Microsoft Introduces Cloud Deployment Program

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Microsoft announces the Cloud Deployment Program, a new on-ramp to deploying Microsoft services built around the Office 365 ecosystem. But will unusual partner requirements make it difficult for Microsoft to recruit a foundational base for truly cloud-oriented partners?

Microsoft Corp. is recognizing partner demand for hosting and cloud capabilities by launching the Cloud Deployment Program. Built around Microsoft's Cloud Services, the program is designed to help partners train, sell and deploy a Microsoft cloud solution portfolio centered around Office 365.

According to Josh Waldo, Microsoft's senior director of new markets and emerging channels, the Cloud Deployment Program will "build upon the foundational tools and resources that partners are entitled to in Cloud Essentials and Cloud Accelerate including free Office 365, Windows Intune and CRM Online licenses for use to run your business, online services/advisor incentives, delegated administration tools, and training."

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The program has prerequisites. Existing Cloud Accelerate partners are already eligible to enroll, but partners without this certification need to earn it before gaining access any partner tools or Microsoft support. Once partners are engaged, they will be privy to specialized support structures needed to navigate the cloud-based intricacies of planning, building and deploying Microsoft's solution.

Microsoft denotes these as cloud "phase benefits," which include break-fix support amid traditional partner incentives. However, there are caveats. Partners that wish to engage today must do so within the "initial period," which lasts through Feb. 28, 2013. After this, Microsoft will tack on more requirements to join the program. Those requirements will have to be met by all initial enrollment partners by June 30, 2013.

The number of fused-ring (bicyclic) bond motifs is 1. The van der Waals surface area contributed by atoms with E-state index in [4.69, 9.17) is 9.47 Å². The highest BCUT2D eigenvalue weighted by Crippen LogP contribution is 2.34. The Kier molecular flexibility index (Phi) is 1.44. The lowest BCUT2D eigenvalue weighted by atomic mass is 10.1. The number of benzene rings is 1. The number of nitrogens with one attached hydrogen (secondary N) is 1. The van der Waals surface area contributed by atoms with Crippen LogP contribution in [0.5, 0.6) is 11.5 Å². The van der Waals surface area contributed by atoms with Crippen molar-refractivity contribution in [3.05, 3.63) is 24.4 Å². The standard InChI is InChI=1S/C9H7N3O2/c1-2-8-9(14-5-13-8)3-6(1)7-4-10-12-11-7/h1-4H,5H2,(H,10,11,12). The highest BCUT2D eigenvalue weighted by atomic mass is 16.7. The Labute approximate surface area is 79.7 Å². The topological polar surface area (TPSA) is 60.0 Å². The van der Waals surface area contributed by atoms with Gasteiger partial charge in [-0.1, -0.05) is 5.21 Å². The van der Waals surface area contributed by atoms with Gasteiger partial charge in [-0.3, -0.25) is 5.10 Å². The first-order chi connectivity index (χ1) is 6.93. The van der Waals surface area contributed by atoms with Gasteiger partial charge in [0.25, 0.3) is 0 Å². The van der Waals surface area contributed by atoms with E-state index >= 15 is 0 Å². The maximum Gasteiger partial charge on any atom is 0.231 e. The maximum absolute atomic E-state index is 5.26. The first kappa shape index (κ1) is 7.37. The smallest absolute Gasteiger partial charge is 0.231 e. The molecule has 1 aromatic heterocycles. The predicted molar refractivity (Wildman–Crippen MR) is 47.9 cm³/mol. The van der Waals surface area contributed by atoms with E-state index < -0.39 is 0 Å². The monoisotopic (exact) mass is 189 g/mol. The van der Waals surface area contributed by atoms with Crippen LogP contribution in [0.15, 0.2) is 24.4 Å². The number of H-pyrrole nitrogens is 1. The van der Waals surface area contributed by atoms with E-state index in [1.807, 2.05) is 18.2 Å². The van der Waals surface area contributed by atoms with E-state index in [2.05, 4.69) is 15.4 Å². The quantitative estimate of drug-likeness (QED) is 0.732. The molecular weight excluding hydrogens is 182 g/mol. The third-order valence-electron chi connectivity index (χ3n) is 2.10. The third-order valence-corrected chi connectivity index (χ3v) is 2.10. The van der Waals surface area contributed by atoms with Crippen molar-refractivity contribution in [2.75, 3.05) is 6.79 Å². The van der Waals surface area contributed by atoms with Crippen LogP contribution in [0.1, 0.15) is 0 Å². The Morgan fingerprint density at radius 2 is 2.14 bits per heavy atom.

Microsoft's Cloud Deployment partner portal provides details on the exams required to satisfy the requirements, which are primarily focused around Exchange server solutions and exchange administration. Additionally, partners "must provide evidence [of] three successful cloud deployments for a minimum of 250 seats," with maintained enrollment in Cloud Accelerate and Microsoft's Messaging competency.

Microsoft's approach makes the initial on-ramp an easy process for as many partners as possible. Over time, though, Microsoft wants to encourage partner refinement for services within the program. With a host of competitive cloud programs hitting the channel, Microsoft may be impeding its ability to rapidly build out the best way it can deliver its cloud solution portfolio. Although the company may be trying to recruit partners well-versed in the Microsoft universe, it may do more harm then good. Such steep requirements may create a sustainability issue in the long-run.

Amid the tepid response of Windows 8, Microsoft's focus on the services sector (and software-as-a-service, in general) has never been a more important strategy, especially for a company that has somewhat fumbled into the cloud world. Without exception, Microsoft needs to embody its promise for a "new era" as quickly as possible.

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